3. Consider a host

The reason Gen-Z connects with YouTube creators is because they get an inside look at topics relevant to their lives and they feel like they’re connecting to a friend, rather than a brand.

Ask yourself how students are connecting to your YouTube content – are they engaging with a person, or branded videos? What would you rather watch?

Putting a face to your channel might create a stronger connection with your students. If you engage current students to host a range of series on your channel it could provide a great opportunity to connect with a wide range of students on campus – journalism students/student reporters, athletes, presidents of Greek Life, student government, tour guides, etc.

Creating content that involves current students would allow prospective students and parents to get a first-hand look at the culture on campus straight from the students themselves.

4. Take cues from YouTube creators themselves

I personally follow a lot of cooking channels. Nearly every time I open the YouTube app, I see multiple channels posting a “What I ate in a day” video. While this might seem like the most horrifically boring thing you’ve ever heard of, these videos end up being many creators most-watched content. New York Magazine even got in on the action publishing a piece on the phenomenon that is “What I ate in a day” videos.

What I eat in a day youtube video tips

(Check out those view counts!)

After watching your favorite creators for a few weeks, did you see a trend in the type of videos they were publishing? If so, think about ways your university can take those trends and make them work for your brand and audience.

For example – try filming a “What I ate in a day” at each cafeteria on-campus or on that popular street off-campus where students and faculty alike find the best food. Give your current students their own social media showcase by having them host, while easing prospects’ (and parents’) worries about the dining options at the cafeteria or off-campus. You know that’s one of the most requested stops on the campus tour.  Bonus points for students showcasing their cafeteria recipe hacks and tips for which buildings have the best between-class snacks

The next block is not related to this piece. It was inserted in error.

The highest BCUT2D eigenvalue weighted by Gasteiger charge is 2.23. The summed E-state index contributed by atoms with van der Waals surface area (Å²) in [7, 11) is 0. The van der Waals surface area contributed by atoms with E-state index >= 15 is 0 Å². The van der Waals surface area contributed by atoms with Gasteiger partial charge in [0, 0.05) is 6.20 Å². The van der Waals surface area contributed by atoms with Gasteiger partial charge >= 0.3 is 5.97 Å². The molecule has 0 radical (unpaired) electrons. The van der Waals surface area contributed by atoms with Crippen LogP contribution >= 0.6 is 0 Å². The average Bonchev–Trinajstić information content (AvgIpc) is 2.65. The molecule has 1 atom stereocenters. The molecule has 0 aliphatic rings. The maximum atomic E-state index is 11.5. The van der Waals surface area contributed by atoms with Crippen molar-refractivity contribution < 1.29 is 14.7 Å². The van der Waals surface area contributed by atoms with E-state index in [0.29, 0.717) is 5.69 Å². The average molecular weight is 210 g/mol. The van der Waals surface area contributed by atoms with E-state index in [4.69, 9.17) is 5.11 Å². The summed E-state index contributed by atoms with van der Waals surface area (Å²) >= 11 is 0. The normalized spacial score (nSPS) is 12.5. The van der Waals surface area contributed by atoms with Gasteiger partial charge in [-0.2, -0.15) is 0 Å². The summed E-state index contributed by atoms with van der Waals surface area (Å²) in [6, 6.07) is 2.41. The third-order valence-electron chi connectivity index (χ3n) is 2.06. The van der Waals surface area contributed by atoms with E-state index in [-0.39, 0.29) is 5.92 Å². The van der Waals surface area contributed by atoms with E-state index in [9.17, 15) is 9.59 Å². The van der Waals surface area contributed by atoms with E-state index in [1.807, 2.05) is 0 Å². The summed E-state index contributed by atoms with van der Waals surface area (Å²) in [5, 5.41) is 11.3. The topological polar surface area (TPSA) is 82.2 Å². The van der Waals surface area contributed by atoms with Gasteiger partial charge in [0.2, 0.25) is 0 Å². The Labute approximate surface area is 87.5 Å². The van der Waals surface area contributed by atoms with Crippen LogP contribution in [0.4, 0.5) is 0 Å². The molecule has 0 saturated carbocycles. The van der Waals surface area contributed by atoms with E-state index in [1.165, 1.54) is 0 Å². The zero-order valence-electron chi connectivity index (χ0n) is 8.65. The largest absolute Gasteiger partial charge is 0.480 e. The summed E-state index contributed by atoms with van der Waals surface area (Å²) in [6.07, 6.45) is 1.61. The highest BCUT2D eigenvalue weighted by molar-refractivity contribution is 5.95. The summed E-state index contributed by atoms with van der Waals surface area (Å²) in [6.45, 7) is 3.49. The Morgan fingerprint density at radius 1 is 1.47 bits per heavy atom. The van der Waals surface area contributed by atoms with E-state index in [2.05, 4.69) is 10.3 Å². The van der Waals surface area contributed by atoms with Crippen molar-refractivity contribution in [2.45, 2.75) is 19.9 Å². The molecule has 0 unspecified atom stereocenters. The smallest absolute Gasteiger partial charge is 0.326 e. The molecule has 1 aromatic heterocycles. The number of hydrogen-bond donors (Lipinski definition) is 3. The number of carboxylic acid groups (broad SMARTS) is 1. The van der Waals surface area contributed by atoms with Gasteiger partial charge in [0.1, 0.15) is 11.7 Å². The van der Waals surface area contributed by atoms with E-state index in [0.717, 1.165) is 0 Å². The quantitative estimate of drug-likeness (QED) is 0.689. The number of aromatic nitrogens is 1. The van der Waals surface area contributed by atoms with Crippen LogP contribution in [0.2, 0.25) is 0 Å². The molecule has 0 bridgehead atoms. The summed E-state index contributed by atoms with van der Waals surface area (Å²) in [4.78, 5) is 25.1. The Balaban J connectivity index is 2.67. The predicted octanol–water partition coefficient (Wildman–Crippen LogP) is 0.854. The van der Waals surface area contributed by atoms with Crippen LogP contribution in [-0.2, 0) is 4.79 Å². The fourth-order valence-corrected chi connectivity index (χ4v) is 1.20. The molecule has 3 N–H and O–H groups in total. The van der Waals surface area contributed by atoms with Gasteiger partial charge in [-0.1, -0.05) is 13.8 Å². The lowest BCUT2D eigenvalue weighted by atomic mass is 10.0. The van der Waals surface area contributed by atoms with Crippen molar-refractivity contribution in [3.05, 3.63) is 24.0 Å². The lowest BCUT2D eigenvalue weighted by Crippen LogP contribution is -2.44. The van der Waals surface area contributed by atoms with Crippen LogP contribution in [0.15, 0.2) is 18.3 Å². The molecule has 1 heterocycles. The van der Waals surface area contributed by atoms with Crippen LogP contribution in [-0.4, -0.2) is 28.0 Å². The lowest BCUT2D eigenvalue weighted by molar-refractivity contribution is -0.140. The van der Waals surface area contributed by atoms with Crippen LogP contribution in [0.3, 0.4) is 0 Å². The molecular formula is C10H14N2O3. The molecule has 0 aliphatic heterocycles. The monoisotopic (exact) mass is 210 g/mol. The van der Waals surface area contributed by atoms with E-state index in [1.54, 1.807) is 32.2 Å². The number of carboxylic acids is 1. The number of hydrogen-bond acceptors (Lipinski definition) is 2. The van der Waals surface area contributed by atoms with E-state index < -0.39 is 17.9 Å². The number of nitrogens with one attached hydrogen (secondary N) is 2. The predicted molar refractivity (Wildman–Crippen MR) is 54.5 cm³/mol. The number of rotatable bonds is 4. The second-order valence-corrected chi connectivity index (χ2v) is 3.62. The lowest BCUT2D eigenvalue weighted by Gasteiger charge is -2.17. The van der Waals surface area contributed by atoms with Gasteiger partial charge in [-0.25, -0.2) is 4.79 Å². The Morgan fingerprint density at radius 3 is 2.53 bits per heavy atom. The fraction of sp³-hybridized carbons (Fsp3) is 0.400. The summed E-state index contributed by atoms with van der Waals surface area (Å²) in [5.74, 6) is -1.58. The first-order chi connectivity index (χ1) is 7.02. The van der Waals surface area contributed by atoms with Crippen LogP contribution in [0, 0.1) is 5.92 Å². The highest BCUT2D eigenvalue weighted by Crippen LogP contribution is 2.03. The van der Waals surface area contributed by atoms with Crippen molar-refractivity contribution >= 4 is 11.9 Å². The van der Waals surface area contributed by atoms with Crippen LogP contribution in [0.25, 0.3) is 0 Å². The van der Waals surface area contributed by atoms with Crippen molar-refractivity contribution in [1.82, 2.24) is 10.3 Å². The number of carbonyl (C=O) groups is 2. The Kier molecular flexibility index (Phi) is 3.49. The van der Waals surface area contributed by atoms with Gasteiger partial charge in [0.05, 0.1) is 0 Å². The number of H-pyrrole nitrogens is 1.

5. Produce collaborative videos to expand video reach

YouTubers frequently film guest-appearances on each other’s channels called “collab” videos (short for collaborative videos). Are there any influencers who graduated from (or currently attend) your university? Ask them to film a collab with you to introduce your channel to new audiences.

Here are a few best practices from YouTube on producing collabs:

YouTube Creator Academy Collab video tips

6. Extend your education with YouTube academy

YouTube created an entire site dedicated to providing best practices to creators. It features everything from setting a creative strategy, to advanced production techniques. Check out the site and go through various lessons to learn how to create the content that your audience is looking for.

We hope these tips help you with your university’s YouTube strategy. If you have any questions, be sure to tweet us at @StoriedU!

About Lily Homstad

More about Lily Homstad »

Comments are closed here.